An outbreak of plague in Madagascar has slowed but 71 people among the 263 known to have caught the disease since last September have died, the World Health Organization (WHO) said on Wednesday.

Madagascar has suffered an outbreak of plague nearly every year since 1980 and case numbers have increased in the past three years, making it the most severely affected country worldwide.

The latest outbreak peaked in November and December but the plague season continues until April. The spread of the disease could have been hastened by heavy rains and flooding in January, the WHO said.

The bacterial disease is mainly spread by flea-carrying rats. Humans bitten by an infected flea usually develop a bubonic form of plague, which swells the lymph node and can be treated with antibiotics, the WHO says.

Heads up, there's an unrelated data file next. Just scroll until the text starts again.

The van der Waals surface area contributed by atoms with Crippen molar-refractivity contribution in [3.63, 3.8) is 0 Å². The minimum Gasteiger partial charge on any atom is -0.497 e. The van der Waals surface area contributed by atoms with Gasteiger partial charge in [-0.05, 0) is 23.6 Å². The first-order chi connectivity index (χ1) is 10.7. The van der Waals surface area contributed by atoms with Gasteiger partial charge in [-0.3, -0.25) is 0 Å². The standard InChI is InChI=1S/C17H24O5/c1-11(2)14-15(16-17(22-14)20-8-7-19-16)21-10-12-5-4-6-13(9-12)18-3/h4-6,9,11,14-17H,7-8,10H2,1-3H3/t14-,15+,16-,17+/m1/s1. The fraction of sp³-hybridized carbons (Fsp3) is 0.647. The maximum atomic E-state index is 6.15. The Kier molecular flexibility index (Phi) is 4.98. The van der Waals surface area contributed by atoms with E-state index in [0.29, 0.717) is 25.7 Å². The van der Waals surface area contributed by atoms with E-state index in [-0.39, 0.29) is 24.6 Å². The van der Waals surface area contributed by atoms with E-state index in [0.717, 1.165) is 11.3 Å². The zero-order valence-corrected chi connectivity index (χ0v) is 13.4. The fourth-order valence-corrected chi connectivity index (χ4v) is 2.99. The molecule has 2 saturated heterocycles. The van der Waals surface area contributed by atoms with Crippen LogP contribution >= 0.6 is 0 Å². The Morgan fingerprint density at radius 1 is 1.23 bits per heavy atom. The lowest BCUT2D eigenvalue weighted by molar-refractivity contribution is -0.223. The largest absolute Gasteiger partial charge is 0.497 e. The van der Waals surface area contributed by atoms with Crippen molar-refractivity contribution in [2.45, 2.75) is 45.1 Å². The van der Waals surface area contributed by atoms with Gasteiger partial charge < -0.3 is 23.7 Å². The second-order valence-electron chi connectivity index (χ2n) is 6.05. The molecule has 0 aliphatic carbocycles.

"However, control of plague outbreaks in Madagascar has been complicated by development of resistance to deltamethrin -- the first-line insecticide –- in the fleas that transmit the disease from rats to humans," it said.

The most heavily affected area, the district of Amparafavarola in the central highlands, had cases of pneumonic plague -- the least common but most virulent form of the disease -- up to the first week of January, WHO said.

Pneumonic plague can kill within 24 hours and is invariably fatal if not treated.

Thirteen cases of plague were detected in the slum areas of Madagascar's capital Antananarivo by the end of December, WHO said.